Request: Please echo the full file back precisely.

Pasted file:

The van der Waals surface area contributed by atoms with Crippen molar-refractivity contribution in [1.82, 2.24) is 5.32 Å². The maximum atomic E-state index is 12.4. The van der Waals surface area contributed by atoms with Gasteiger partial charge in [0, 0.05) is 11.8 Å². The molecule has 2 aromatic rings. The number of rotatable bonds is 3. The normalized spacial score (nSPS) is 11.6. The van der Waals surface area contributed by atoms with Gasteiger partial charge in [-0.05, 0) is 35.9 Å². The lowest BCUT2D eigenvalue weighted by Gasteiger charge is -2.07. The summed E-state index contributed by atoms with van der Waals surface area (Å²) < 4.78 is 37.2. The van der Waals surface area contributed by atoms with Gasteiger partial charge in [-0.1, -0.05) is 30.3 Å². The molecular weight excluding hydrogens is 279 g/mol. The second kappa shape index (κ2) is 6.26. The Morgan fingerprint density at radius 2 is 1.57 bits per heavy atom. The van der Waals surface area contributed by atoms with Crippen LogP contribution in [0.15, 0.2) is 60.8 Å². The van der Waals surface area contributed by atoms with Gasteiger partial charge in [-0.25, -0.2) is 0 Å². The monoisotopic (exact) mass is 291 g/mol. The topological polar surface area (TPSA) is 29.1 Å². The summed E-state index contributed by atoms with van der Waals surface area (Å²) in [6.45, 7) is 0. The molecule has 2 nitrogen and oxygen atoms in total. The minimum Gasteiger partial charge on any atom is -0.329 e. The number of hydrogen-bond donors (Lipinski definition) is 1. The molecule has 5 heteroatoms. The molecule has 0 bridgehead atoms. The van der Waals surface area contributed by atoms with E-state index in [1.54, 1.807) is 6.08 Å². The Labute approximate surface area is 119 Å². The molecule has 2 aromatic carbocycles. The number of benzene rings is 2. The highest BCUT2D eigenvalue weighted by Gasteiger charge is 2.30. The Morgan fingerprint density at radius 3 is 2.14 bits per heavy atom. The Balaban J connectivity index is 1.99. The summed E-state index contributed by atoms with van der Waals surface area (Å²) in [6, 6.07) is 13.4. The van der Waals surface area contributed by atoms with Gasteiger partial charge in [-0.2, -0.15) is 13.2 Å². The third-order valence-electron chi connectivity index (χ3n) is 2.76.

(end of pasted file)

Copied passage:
The van der Waals surface area contributed by atoms with Crippen molar-refractivity contribution in [1.82, 2.24) is 5.32 Å². The maximum atomic E-state index is 12.4. The van der Waals surface area contributed by atoms with Gasteiger partial charge in [0, 0.05) is 11.8 Å². The molecule has 2 aromatic rings. The number of rotatable bonds is 3. The normalized spacial score (nSPS) is 11.6. The van der Waals surface area contributed by atoms with Gasteiger partial charge in [-0.05, 0) is 35.9 Å². The lowest BCUT2D eigenvalue weighted by Gasteiger charge is -2.07. The summed E-state index contributed by atoms with van der Waals surface area (Å²) < 4.78 is 37.2. The van der Waals surface area contributed by atoms with Gasteiger partial charge in [-0.1, -0.05) is 30.3 Å². The molecular weight excluding hydrogens is 279 g/mol. The second kappa shape index (κ2) is 6.26. The Morgan fingerprint density at radius 2 is 1.57 bits per heavy atom. The van der Waals surface area contributed by atoms with Crippen LogP contribution in [0.15, 0.2) is 60.8 Å². The van der Waals surface area contributed by atoms with Gasteiger partial charge in [-0.25, -0.2) is 0 Å². The monoisotopic (exact) mass is 291 g/mol. The topological polar surface area (TPSA) is 29.1 Å². The summed E-state index contributed by atoms with van der Waals surface area (Å²) in [6.45, 7) is 0. The molecule has 2 nitrogen and oxygen atoms in total. The minimum Gasteiger partial charge on any atom is -0.329 e. The number of hydrogen-bond donors (Lipinski definition) is 1. The molecule has 5 heteroatoms. The molecule has 0 bridgehead atoms. The van der Waals surface area contributed by atoms with E-state index in [1.54, 1.807) is 6.08 Å². The Labute approximate surface area is 119 Å². The molecule has 2 aromatic carbocycles. The number of benzene rings is 2. The highest BCUT2D eigenvalue weighted by Gasteiger charge is 2.30. The Morgan fingerprint density at radius 3 is 2.14 bits per heavy atom. The Balaban J connectivity index is 1.99. The summed E-state index contributed by atoms with van der Waals surface area (Å²) in [6, 6.07) is 13.4. The van der Waals surface area contributed by atoms with Gasteiger partial charge in [-0.2, -0.15) is 13.2 Å². The third-order valence-electron chi connectivity index (χ3n) is 2.76.